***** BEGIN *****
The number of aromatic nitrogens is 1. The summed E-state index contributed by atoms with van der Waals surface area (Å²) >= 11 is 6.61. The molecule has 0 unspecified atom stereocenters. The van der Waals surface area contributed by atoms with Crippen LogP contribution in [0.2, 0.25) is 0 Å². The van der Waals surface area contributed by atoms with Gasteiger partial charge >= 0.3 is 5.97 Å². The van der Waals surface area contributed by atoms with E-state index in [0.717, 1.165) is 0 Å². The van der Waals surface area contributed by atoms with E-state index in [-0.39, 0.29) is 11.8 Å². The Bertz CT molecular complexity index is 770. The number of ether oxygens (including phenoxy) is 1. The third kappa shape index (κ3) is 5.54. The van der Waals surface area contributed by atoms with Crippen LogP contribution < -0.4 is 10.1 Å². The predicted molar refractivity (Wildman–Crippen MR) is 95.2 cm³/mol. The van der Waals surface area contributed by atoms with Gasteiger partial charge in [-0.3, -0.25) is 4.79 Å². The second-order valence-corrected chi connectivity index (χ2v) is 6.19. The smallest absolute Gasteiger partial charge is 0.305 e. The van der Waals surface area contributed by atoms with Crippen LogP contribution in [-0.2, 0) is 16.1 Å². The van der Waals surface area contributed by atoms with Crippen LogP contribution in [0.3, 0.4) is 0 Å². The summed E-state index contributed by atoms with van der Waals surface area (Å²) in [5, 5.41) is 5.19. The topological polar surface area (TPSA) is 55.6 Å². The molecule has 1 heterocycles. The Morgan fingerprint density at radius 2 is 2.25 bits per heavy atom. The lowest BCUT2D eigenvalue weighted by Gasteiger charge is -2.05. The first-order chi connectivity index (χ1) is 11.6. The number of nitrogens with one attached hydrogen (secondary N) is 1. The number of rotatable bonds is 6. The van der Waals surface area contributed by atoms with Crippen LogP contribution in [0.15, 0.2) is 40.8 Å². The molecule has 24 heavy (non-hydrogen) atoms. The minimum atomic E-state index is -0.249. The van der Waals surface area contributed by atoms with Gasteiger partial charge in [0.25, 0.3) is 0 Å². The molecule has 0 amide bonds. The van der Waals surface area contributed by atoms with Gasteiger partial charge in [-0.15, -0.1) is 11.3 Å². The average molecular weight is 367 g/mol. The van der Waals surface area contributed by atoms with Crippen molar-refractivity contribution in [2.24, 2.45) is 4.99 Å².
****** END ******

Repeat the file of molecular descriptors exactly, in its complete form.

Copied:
The number of aromatic nitrogens is 1. The summed E-state index contributed by atoms with van der Waals surface area (Å²) >= 11 is 6.61. The molecule has 0 unspecified atom stereocenters. The van der Waals surface area contributed by atoms with Crippen LogP contribution in [0.2, 0.25) is 0 Å². The van der Waals surface area contributed by atoms with Gasteiger partial charge >= 0.3 is 5.97 Å². The van der Waals surface area contributed by atoms with E-state index in [0.717, 1.165) is 0 Å². The van der Waals surface area contributed by atoms with E-state index in [-0.39, 0.29) is 11.8 Å². The Bertz CT molecular complexity index is 770. The number of ether oxygens (including phenoxy) is 1. The third kappa shape index (κ3) is 5.54. The van der Waals surface area contributed by atoms with Crippen LogP contribution < -0.4 is 10.1 Å². The predicted molar refractivity (Wildman–Crippen MR) is 95.2 cm³/mol. The van der Waals surface area contributed by atoms with Gasteiger partial charge in [-0.3, -0.25) is 4.79 Å². The second-order valence-corrected chi connectivity index (χ2v) is 6.19. The smallest absolute Gasteiger partial charge is 0.305 e. The van der Waals surface area contributed by atoms with Crippen LogP contribution in [-0.2, 0) is 16.1 Å². The van der Waals surface area contributed by atoms with Crippen LogP contribution in [0.3, 0.4) is 0 Å². The summed E-state index contributed by atoms with van der Waals surface area (Å²) in [5, 5.41) is 5.19. The topological polar surface area (TPSA) is 55.6 Å². The molecule has 1 heterocycles. The Morgan fingerprint density at radius 2 is 2.25 bits per heavy atom. The lowest BCUT2D eigenvalue weighted by Gasteiger charge is -2.05. The first-order chi connectivity index (χ1) is 11.6. The number of nitrogens with one attached hydrogen (secondary N) is 1. The number of rotatable bonds is 6. The van der Waals surface area contributed by atoms with Crippen LogP contribution in [0.15, 0.2) is 40.8 Å². The molecule has 24 heavy (non-hydrogen) atoms. The minimum atomic E-state index is -0.249. The van der Waals surface area contributed by atoms with Gasteiger partial charge in [0.25, 0.3) is 0 Å². The molecule has 0 amide bonds. The van der Waals surface area contributed by atoms with Gasteiger partial charge in [-0.15, -0.1) is 11.3 Å². The average molecular weight is 367 g/mol. The van der Waals surface area contributed by atoms with Crippen molar-refractivity contribution in [2.24, 2.45) is 4.99 Å².